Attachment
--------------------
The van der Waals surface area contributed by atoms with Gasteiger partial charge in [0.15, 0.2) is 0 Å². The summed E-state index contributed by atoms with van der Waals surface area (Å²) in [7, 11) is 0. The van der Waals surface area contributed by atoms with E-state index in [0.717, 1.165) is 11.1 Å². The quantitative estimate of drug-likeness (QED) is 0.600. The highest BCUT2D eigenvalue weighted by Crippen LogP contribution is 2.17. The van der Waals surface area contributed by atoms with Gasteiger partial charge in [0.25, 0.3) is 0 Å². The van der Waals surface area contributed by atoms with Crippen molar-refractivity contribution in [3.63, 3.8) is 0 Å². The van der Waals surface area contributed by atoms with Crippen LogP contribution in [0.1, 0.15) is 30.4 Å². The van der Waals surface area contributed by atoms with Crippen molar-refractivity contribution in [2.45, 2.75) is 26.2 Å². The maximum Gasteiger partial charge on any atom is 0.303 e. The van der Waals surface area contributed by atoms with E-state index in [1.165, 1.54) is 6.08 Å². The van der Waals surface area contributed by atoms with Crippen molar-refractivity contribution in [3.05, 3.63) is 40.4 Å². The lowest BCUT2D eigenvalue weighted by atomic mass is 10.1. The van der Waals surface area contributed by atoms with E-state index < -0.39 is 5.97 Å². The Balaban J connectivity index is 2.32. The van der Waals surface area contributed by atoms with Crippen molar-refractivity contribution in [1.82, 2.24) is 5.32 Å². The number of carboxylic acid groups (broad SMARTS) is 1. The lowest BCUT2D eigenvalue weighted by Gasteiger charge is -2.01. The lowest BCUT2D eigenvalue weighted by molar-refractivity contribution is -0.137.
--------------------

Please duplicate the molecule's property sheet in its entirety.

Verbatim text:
The van der Waals surface area contributed by atoms with Gasteiger partial charge in [0.15, 0.2) is 0 Å². The summed E-state index contributed by atoms with van der Waals surface area (Å²) in [7, 11) is 0. The van der Waals surface area contributed by atoms with E-state index in [0.717, 1.165) is 11.1 Å². The quantitative estimate of drug-likeness (QED) is 0.600. The highest BCUT2D eigenvalue weighted by Crippen LogP contribution is 2.17. The van der Waals surface area contributed by atoms with Gasteiger partial charge in [0.25, 0.3) is 0 Å². The van der Waals surface area contributed by atoms with Crippen molar-refractivity contribution in [3.63, 3.8) is 0 Å². The van der Waals surface area contributed by atoms with Crippen LogP contribution in [0.1, 0.15) is 30.4 Å². The van der Waals surface area contributed by atoms with Crippen molar-refractivity contribution in [2.45, 2.75) is 26.2 Å². The maximum Gasteiger partial charge on any atom is 0.303 e. The van der Waals surface area contributed by atoms with E-state index in [1.165, 1.54) is 6.08 Å². The van der Waals surface area contributed by atoms with Crippen molar-refractivity contribution in [3.05, 3.63) is 40.4 Å². The lowest BCUT2D eigenvalue weighted by atomic mass is 10.1. The van der Waals surface area contributed by atoms with E-state index < -0.39 is 5.97 Å². The Balaban J connectivity index is 2.32. The van der Waals surface area contributed by atoms with Crippen molar-refractivity contribution in [1.82, 2.24) is 5.32 Å². The number of carboxylic acid groups (broad SMARTS) is 1. The lowest BCUT2D eigenvalue weighted by Gasteiger charge is -2.01. The lowest BCUT2D eigenvalue weighted by molar-refractivity contribution is -0.137.